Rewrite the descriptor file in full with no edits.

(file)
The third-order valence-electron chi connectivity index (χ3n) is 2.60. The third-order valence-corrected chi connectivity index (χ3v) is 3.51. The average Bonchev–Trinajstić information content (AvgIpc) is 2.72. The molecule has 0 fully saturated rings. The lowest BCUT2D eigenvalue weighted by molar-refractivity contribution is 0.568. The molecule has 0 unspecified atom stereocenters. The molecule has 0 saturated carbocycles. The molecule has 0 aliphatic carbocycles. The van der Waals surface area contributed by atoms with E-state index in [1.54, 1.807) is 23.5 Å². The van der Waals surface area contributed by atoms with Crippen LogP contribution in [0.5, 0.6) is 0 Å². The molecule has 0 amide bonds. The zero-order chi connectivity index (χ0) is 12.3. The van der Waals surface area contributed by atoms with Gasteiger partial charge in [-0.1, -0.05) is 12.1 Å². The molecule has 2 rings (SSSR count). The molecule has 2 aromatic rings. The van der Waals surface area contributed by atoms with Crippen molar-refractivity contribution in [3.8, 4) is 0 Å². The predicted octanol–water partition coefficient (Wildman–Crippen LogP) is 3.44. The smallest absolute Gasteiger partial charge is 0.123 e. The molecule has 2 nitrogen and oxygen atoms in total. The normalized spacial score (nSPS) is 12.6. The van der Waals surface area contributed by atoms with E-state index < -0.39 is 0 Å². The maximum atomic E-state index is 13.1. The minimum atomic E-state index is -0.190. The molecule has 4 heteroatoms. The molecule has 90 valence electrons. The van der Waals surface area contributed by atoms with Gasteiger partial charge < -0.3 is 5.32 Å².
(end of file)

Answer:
The third-order valence-electron chi connectivity index (χ3n) is 2.60. The third-order valence-corrected chi connectivity index (χ3v) is 3.51. The average Bonchev–Trinajstić information content (AvgIpc) is 2.72. The molecule has 0 fully saturated rings. The lowest BCUT2D eigenvalue weighted by molar-refractivity contribution is 0.568. The molecule has 0 unspecified atom stereocenters. The molecule has 0 saturated carbocycles. The molecule has 0 aliphatic carbocycles. The van der Waals surface area contributed by atoms with E-state index in [1.54, 1.807) is 23.5 Å². The van der Waals surface area contributed by atoms with Crippen LogP contribution in [0.5, 0.6) is 0 Å². The molecule has 0 amide bonds. The zero-order chi connectivity index (χ0) is 12.3. The van der Waals surface area contributed by atoms with Gasteiger partial charge in [-0.1, -0.05) is 12.1 Å². The molecule has 2 rings (SSSR count). The molecule has 2 aromatic rings. The van der Waals surface area contributed by atoms with Crippen molar-refractivity contribution in [3.8, 4) is 0 Å². The predicted octanol–water partition coefficient (Wildman–Crippen LogP) is 3.44. The smallest absolute Gasteiger partial charge is 0.123 e. The molecule has 2 nitrogen and oxygen atoms in total. The normalized spacial score (nSPS) is 12.6. The van der Waals surface area contributed by atoms with E-state index < -0.39 is 0 Å². The maximum atomic E-state index is 13.1. The minimum atomic E-state index is -0.190. The molecule has 4 heteroatoms. The molecule has 90 valence electrons. The van der Waals surface area contributed by atoms with Gasteiger partial charge < -0.3 is 5.32 Å².